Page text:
There’s an improv exercise about leadership I learned some years ago from actor, Barry Callen, in Madison, Wisconsin. Although I’ve lost track of Barry, he impressed me with his capability to help people learn about something complex from something simple, physical, and fun. Here’s the exercise:
Two people stand face to face. In the first part of the exercise one person puts their hands up flat in front of him or her (as if saying stop to the other person). The other person “mirrors” this movement without touching the other person’s hands — just leaving a little space between the two sets of hands. The first person then moves his or her hands and the second continues to mirror, keeping up with the first. There is no talking, or telling, or feedback between the people — its all kinesthetic. This produces a kind of silent dance of hands in which one person leads and the other follows. After a couple minutes, the pair is asked to switch roles. Now the second person leads and the first follows. In the final part of the exercise the pair is asked to silently switch the roles back and forth so that one leads for awhile and then the other picks up his or her turn and takes the lead. Through minute signals, such as eye contact, or slowing the motion, the pairs learn to let the leading and following to transfer back and forth between the pair.
Debriefing the exercise is enjoyable, and usually contains some serious hooks. For some people, leading is more comfortable, for others following. For some, this is a relatively sedate exercise with minimal movement, for others it brings back the games of childhood (such as paddycake), and for others it feels like a competitive game of stand-up twister. Sometimes the leaders have made it easy to follow them; sometimes they have made it hard — such as by jerking a hand out unpredictably or by turning their back to the partner or creating wild, hilarious tango movements. Sometimes the silent switching back and forth is discovered to have an awkwardness to it — I know it’s my turn only because you have completely stopped or you look frustrated — or because I have simply refused to follow you and if you want to play you now have to follow me. There’s usually a lot of laughter in a room of people doing the exercise and during the debriefing itself because it calls up similarities to daily situations and relationships.
Of course what the exercise is all about is the dance of leading and following in any given relationship: the dance of initiation and response, speaking and listening, giving and receiving. It could be about any kind of partnership between people or departments or organizations and customers, highlighting how situational and fluid the flow of leadership really is. Sometimes it calls up for people in formal roles a sense that no one ever really follows them or no one ever really wants to take over some part of the leadership themselves. Sometimes it calls up the feeling that no one has ever let me lead — or that I have ever let myself lead.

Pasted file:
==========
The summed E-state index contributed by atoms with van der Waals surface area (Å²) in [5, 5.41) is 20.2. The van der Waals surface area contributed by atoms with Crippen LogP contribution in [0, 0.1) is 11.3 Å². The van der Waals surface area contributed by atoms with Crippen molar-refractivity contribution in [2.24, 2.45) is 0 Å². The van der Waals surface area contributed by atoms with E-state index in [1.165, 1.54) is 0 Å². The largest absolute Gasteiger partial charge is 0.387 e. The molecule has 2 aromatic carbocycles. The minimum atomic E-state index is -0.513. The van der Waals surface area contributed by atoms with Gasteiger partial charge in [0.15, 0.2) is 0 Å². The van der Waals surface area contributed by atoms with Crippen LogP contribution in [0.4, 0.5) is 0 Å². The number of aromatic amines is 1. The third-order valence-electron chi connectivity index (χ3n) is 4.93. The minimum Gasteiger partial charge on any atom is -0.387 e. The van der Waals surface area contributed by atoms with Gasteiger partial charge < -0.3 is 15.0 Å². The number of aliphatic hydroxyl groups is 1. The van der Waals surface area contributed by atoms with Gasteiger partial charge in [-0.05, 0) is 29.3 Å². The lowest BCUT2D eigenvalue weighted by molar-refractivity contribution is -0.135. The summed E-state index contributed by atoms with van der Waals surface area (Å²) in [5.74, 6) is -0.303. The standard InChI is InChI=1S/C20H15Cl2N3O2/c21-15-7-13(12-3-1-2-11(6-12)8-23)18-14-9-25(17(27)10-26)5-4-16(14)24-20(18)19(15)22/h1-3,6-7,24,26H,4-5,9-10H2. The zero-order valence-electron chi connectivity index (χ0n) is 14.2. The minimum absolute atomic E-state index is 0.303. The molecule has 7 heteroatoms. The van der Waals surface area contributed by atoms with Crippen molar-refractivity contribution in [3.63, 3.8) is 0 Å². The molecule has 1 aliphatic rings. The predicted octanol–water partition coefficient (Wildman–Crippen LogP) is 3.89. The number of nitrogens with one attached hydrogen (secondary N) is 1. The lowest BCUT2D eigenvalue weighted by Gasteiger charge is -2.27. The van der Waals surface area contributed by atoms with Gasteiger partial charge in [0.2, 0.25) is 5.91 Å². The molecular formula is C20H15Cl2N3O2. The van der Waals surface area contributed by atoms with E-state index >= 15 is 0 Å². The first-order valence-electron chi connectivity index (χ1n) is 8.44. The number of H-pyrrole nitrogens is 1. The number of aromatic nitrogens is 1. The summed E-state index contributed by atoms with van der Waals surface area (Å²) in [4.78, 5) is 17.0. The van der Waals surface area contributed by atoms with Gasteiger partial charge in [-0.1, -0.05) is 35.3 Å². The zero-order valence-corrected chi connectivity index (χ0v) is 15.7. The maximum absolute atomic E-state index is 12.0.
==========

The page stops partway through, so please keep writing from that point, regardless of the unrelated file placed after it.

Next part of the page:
The exercise reminds me of a definition of leadership by Bruce Payne at Duke University. He says: “For me, leadership emerges when groups and individuals face problems and dangers, and as they are involved in conflict and disagreement about significant change.” Which means to me that a leadership role is played at the moment that a new situational demand comes into being, where there’s sudden tension, when something needs to happen, the answers aren’t obvious, and someone, anyone says, “Hey, this is ridiculous. We’ve got to do something about this!” Suddenly it is not about doing business as usual, but business as unusual. In the mirroring exercise, the impetus simply comes through the instructions and the willingness of the crowd to participate. In real organizations, it comes from the straight up demand for a new kind of deliverable of whatever kind — whether it is making sure the mail gets on the right truck this time or a life hanging in the balance is saved by a surgical team, or a new strategic direction is messily hammered out by a collection of contentious vice presidents. It comes from circumstances that say “we can’t do this the way we used to.” And the dance begins.
How easily that dance, over time, breaks down. And yet, if we allow it, how easily it also reforms itself in endlessly new ways.
When the leading and the following fit together well and all the tensions are just one more set of movements toward an artful, innovative resolution, when we talk not just about the goal but about the dance itself, when there is color and form and people respond to one another’s unique style and skills and experience with admiration; leading, mirroring, responding, then such a cool thing comes into being — I know you’ve seen it — called collaboration.